THE GREAT GAME
The Rise of Dost Mohammad
It was not until 1826 that the energetic Dost Mohammad was able
to exert sufficient control over his brothers to take over the
throne in Kabul, where he proclaimed himself amir. Although
the British had begun to show interest in Afghanistan as early
as their 1809 treaty with Shuja, it was not until the reign of
Dost Mohammad, first of the Muhammadzai rulers, that the opening
gambits were played in what came to be known as the "Great Game."
The Great Game set in motion the confrontation of the British
and Russian empires--whose spheres of influence moved steadily
closer to one another until they met in Afghanistan. It also involved
Britain's repeated attempts to impose a puppet government in Kabul.
The remainder of the nineteenth century saw greater European involvement
in Afghanistan and her surrounding territories and heightened
conflict among the ambitious local rulers as Afghanistan's fate
played out globally.
Dost Mohammad achieved prominence among his brothers through
clever use of the support of his mother's Qizilbash tribesmen
and his own youthful apprenticeship under his brother, Fateh Khan.
Among the many problems he faced was repelling Sikh encroachment
on the Pashtun areas east of the Khyber Pass. After working assiduously
to establish control and stability in his domains around Kabul,
the amir next chose to confront the Sikhs.
In 1834 Dost Mohammad defeated an invasion by the former ruler,
Shah Shuja, but his absence from Kabul gave the Sikhs the opportunity
to expand westward. Ranjit Singh's forces occupied Peshawar, moving
from there into territory ruled directly by Kabul. In 1836 Dost
Mohammad's forces, under the command of his son Akbar Khan, defeated
the Sikhs at Jamrud, a post fifteen kilometers west of Peshawar.
The Afghan leader did not follow up this triumph by retaking Peshawar,
however, but instead contacted Lord Auckland, the new British
governor general in India, for help in dealing with the Sikhs.
With this letter, Dost Mohammad formally set the stage for British
intervention in Afghanistan. At the heart of the Great Game lay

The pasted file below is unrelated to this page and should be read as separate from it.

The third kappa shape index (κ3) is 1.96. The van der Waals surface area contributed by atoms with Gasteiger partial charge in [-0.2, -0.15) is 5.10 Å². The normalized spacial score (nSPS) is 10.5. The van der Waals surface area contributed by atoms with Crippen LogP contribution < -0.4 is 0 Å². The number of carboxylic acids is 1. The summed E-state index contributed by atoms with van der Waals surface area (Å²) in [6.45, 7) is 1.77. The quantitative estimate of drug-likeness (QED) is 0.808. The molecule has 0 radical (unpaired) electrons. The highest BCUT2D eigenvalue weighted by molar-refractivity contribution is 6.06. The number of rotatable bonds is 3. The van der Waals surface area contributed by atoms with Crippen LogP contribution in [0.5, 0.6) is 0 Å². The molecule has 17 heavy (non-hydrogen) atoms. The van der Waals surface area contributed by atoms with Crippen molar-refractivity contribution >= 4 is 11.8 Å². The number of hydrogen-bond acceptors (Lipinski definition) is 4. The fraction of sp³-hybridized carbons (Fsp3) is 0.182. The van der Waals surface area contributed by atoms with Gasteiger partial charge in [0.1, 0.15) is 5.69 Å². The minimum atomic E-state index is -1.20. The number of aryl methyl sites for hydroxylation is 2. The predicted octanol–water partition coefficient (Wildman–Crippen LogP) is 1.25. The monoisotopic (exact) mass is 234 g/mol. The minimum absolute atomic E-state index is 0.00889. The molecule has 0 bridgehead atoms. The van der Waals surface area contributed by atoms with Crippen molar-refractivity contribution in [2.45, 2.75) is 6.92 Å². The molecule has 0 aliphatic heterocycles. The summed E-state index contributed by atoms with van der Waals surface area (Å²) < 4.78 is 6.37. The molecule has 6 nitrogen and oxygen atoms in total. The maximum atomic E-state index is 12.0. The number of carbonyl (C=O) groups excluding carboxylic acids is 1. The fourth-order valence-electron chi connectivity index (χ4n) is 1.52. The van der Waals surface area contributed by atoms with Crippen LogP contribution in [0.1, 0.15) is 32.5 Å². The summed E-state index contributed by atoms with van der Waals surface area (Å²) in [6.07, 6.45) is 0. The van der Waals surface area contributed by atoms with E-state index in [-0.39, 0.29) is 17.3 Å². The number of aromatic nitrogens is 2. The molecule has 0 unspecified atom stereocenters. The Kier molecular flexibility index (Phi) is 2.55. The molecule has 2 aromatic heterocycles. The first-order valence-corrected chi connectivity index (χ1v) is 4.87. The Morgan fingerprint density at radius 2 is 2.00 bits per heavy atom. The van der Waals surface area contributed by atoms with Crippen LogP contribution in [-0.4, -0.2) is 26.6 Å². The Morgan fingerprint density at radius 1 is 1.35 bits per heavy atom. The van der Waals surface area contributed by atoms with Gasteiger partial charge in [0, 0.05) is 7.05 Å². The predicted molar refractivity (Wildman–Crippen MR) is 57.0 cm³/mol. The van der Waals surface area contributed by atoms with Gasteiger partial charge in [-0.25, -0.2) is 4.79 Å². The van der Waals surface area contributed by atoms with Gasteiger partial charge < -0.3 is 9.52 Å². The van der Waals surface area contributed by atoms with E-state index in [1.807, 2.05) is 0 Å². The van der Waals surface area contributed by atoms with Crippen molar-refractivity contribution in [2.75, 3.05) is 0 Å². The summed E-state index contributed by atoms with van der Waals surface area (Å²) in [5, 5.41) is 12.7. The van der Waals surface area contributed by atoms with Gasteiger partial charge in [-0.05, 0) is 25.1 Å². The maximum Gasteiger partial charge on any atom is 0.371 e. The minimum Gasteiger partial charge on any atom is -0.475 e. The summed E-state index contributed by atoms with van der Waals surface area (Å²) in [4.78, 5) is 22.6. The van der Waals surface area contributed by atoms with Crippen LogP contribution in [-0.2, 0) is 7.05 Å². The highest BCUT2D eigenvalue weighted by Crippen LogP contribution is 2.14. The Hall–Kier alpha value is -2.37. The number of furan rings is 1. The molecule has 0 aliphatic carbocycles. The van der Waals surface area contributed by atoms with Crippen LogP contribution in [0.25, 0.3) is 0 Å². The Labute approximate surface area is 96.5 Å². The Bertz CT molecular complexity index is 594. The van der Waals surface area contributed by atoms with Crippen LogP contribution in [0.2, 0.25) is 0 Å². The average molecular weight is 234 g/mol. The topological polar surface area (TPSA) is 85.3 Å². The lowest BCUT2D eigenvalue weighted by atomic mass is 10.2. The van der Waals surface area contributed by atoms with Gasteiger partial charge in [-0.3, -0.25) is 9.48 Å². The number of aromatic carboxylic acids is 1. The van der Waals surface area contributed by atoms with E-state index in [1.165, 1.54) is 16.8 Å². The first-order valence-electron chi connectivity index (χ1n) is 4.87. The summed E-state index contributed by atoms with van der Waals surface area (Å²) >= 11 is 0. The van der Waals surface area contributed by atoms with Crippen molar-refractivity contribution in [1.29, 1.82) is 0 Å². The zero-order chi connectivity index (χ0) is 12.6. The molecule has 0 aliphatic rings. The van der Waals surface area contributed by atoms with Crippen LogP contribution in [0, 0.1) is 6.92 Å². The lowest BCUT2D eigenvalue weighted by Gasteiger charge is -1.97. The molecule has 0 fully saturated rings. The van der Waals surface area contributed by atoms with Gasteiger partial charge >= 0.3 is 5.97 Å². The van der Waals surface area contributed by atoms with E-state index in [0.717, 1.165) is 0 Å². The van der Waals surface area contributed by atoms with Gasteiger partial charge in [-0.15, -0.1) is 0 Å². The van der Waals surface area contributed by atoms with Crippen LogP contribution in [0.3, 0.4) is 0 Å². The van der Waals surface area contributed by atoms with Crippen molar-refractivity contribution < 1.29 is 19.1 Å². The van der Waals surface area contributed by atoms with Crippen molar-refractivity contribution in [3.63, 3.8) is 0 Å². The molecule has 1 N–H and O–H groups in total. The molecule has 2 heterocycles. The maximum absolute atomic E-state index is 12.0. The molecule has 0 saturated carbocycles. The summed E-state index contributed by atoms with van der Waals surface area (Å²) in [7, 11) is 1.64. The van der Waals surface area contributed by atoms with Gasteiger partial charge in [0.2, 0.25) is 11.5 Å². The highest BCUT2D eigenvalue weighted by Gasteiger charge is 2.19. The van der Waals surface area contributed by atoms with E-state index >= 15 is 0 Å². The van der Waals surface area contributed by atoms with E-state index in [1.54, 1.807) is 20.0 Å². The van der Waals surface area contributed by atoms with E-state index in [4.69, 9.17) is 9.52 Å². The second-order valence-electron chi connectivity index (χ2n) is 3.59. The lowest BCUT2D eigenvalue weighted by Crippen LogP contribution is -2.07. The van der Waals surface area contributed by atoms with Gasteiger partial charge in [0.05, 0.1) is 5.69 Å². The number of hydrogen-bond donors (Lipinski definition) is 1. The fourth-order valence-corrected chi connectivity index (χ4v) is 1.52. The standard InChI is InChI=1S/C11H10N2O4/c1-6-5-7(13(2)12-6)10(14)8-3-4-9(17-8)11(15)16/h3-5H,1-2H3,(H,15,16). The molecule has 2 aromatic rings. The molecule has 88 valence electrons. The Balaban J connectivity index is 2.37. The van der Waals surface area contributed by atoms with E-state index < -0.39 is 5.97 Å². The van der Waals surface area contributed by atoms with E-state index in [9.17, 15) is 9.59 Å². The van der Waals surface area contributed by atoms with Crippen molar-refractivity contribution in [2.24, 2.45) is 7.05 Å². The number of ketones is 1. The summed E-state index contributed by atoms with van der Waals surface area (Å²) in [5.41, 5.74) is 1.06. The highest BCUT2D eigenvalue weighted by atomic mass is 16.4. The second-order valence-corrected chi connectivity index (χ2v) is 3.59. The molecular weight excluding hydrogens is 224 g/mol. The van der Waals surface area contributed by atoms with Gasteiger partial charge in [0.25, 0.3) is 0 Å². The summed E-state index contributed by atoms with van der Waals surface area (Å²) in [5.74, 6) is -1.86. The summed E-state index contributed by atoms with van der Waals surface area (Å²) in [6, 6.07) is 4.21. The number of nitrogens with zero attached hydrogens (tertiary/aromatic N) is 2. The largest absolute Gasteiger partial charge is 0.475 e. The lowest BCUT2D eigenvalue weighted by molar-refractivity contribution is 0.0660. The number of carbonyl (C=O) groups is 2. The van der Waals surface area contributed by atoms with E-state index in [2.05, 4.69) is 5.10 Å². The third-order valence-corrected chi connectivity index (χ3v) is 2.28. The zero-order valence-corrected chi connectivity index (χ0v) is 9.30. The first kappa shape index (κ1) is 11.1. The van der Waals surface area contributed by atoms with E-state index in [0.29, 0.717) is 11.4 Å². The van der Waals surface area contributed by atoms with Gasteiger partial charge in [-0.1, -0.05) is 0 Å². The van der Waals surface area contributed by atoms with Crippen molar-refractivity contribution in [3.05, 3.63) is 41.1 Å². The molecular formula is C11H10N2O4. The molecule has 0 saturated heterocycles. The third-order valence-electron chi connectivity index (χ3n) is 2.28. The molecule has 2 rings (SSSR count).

the willingness of Britain and Russia to subdue, subvert, or subjugate
the small independent states that lay between them.
The debacle of the Afghan civil war left a vacuum in the Hindu
Kush area that concerned the British, who were well aware of the
many times in history it had been employed as the invasion route
to India. In the early decades of the nineteenth century, it became
clear to the British that the major threat to their interests
in India would not come from the fragmented Afghan empire, the
Iranians, or the French, but from the Russians, who had already
begun a steady advance southward from the Caucasus.
At the same time, the Russians feared permanent British occupation
in Central Asia as the British encroached northward, taking the
Punjab, Sindh, and Kashmir. The British viewed Russia's absorption
of the Caucasus, the Kirghiz and Turkmen lands, and the Khanates
of Khiva and Bukhara with equal suspicion as a threat to their
interests in the Indian subcontinent.
In addition to this rivalry between Britain and Russia, there
were two specific reasons for British concern over Russia's intentions.
First was the Russian influence at the Iranian court, which prompted
the Russians to support Iran in its attempt to take Herat, historically
the western gateway to Afghanistan and northern India. In 1837
Iran advanced on Herat with the support and advice of Russian
officers. The second immediate reason was the presence in Kabul
in 1837 of a Russian agent, Captain P. Vitkevich, who was ostensibly
there, as was the British agent Alexander Burnes, for commercial
The British demanded that Dost Mohammad sever all contact with
the Iranians and Russians, remove Vitkevich from Kabul, surrender
all claims to Peshawar, and respect Peshawar's independence as
well as that of Qandahar, which was under the control of his brothers
at the time. In return, the British government intimated that
it would ask Ranjit Singh to reconcile with the Afghans. When
Auckland refused to put the agreement in writing, Dost Mohammad
turned his back on the British and began negotiations with Vitkevich.
In 1838 Auckland, Ranjit Singh, and Shuja signed an agreement
stating that Shuja would regain control of Kabul and Qandahar
with the help of the British and Sikhs; he would accept Sikh rule
of the former Afghan provinces already controlled by Ranjit Singh,
and that Herat would remain independent. In practice, the plan
replaced Dost Mohammad with a British figurehead whose autonomy
would be as limited as that of other Indian princes.
It soon became apparent to the British that Sikh participation--advancing
toward Kabul through the Khyber Pass while Shuja and the British
advanced through Qandahar--would not be forthcoming. Auckland's
plan in the spring of 1838 was for the Sikhs--with British support--to
place Shuja on the Afghan throne. By summer's end, however, the
plan had changed; now the British alone would impose the pliant
Data as of 1997